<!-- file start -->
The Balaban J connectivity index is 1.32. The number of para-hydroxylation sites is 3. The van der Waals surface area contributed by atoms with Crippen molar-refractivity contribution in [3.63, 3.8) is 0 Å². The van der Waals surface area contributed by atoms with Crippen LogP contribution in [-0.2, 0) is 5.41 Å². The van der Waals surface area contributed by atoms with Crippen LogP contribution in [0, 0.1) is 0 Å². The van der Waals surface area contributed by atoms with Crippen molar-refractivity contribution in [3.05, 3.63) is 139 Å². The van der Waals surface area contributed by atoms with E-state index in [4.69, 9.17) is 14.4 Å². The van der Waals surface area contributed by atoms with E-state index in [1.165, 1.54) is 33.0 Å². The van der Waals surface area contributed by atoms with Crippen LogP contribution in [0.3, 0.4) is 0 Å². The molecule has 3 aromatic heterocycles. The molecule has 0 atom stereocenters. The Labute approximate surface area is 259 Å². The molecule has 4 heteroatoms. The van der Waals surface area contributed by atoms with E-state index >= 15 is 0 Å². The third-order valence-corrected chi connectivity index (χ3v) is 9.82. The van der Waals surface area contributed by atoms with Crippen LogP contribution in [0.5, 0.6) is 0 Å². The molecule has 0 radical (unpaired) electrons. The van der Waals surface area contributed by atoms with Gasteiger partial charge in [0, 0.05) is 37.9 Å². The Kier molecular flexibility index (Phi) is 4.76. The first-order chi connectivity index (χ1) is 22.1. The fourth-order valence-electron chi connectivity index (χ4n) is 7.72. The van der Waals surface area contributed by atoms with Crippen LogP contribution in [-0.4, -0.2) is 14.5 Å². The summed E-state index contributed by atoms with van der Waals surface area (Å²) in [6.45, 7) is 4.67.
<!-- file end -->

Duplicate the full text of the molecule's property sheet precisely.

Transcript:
The Balaban J connectivity index is 1.32. The number of para-hydroxylation sites is 3. The van der Waals surface area contributed by atoms with Crippen molar-refractivity contribution in [3.63, 3.8) is 0 Å². The van der Waals surface area contributed by atoms with Crippen LogP contribution in [-0.2, 0) is 5.41 Å². The van der Waals surface area contributed by atoms with Crippen LogP contribution in [0, 0.1) is 0 Å². The van der Waals surface area contributed by atoms with Crippen molar-refractivity contribution in [3.05, 3.63) is 139 Å². The van der Waals surface area contributed by atoms with E-state index in [4.69, 9.17) is 14.4 Å². The van der Waals surface area contributed by atoms with E-state index in [1.165, 1.54) is 33.0 Å². The van der Waals surface area contributed by atoms with Crippen LogP contribution in [0.3, 0.4) is 0 Å². The molecule has 3 aromatic heterocycles. The molecule has 0 atom stereocenters. The Labute approximate surface area is 259 Å². The molecule has 4 heteroatoms. The van der Waals surface area contributed by atoms with E-state index >= 15 is 0 Å². The third-order valence-corrected chi connectivity index (χ3v) is 9.82. The van der Waals surface area contributed by atoms with Crippen LogP contribution in [0.5, 0.6) is 0 Å². The molecule has 0 radical (unpaired) electrons. The van der Waals surface area contributed by atoms with Gasteiger partial charge in [0, 0.05) is 37.9 Å². The Kier molecular flexibility index (Phi) is 4.76. The first-order chi connectivity index (χ1) is 22.1. The fourth-order valence-electron chi connectivity index (χ4n) is 7.72. The van der Waals surface area contributed by atoms with Crippen LogP contribution in [-0.4, -0.2) is 14.5 Å². The summed E-state index contributed by atoms with van der Waals surface area (Å²) in [6.45, 7) is 4.67.